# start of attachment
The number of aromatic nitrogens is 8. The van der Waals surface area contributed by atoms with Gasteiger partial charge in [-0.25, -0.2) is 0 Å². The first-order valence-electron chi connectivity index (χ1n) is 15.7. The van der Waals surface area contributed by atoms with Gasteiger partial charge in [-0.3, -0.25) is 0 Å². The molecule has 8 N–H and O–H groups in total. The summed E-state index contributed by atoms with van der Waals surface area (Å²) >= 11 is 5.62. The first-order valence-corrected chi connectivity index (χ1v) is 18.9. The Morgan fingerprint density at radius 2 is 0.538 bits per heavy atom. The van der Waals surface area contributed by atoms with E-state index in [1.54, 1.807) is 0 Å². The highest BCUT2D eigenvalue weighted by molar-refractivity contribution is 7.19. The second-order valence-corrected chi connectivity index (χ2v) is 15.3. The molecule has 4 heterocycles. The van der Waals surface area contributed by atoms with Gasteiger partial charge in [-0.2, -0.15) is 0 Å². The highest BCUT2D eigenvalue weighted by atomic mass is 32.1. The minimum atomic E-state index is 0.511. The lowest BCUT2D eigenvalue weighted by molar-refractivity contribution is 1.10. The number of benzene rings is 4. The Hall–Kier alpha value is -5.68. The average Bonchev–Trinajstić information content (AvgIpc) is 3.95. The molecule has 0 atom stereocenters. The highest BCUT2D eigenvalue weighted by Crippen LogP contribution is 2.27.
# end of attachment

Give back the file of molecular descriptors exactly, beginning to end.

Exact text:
The number of aromatic nitrogens is 8. The van der Waals surface area contributed by atoms with Gasteiger partial charge in [-0.25, -0.2) is 0 Å². The first-order valence-electron chi connectivity index (χ1n) is 15.7. The van der Waals surface area contributed by atoms with Gasteiger partial charge in [-0.3, -0.25) is 0 Å². The molecule has 8 N–H and O–H groups in total. The summed E-state index contributed by atoms with van der Waals surface area (Å²) >= 11 is 5.62. The first-order valence-corrected chi connectivity index (χ1v) is 18.9. The Morgan fingerprint density at radius 2 is 0.538 bits per heavy atom. The van der Waals surface area contributed by atoms with E-state index in [1.54, 1.807) is 0 Å². The highest BCUT2D eigenvalue weighted by molar-refractivity contribution is 7.19. The second-order valence-corrected chi connectivity index (χ2v) is 15.3. The molecule has 4 heterocycles. The van der Waals surface area contributed by atoms with Gasteiger partial charge in [-0.2, -0.15) is 0 Å². The highest BCUT2D eigenvalue weighted by atomic mass is 32.1. The minimum atomic E-state index is 0.511. The lowest BCUT2D eigenvalue weighted by molar-refractivity contribution is 1.10. The number of benzene rings is 4. The Hall–Kier alpha value is -5.68. The average Bonchev–Trinajstić information content (AvgIpc) is 3.95. The molecule has 0 atom stereocenters. The highest BCUT2D eigenvalue weighted by Crippen LogP contribution is 2.27.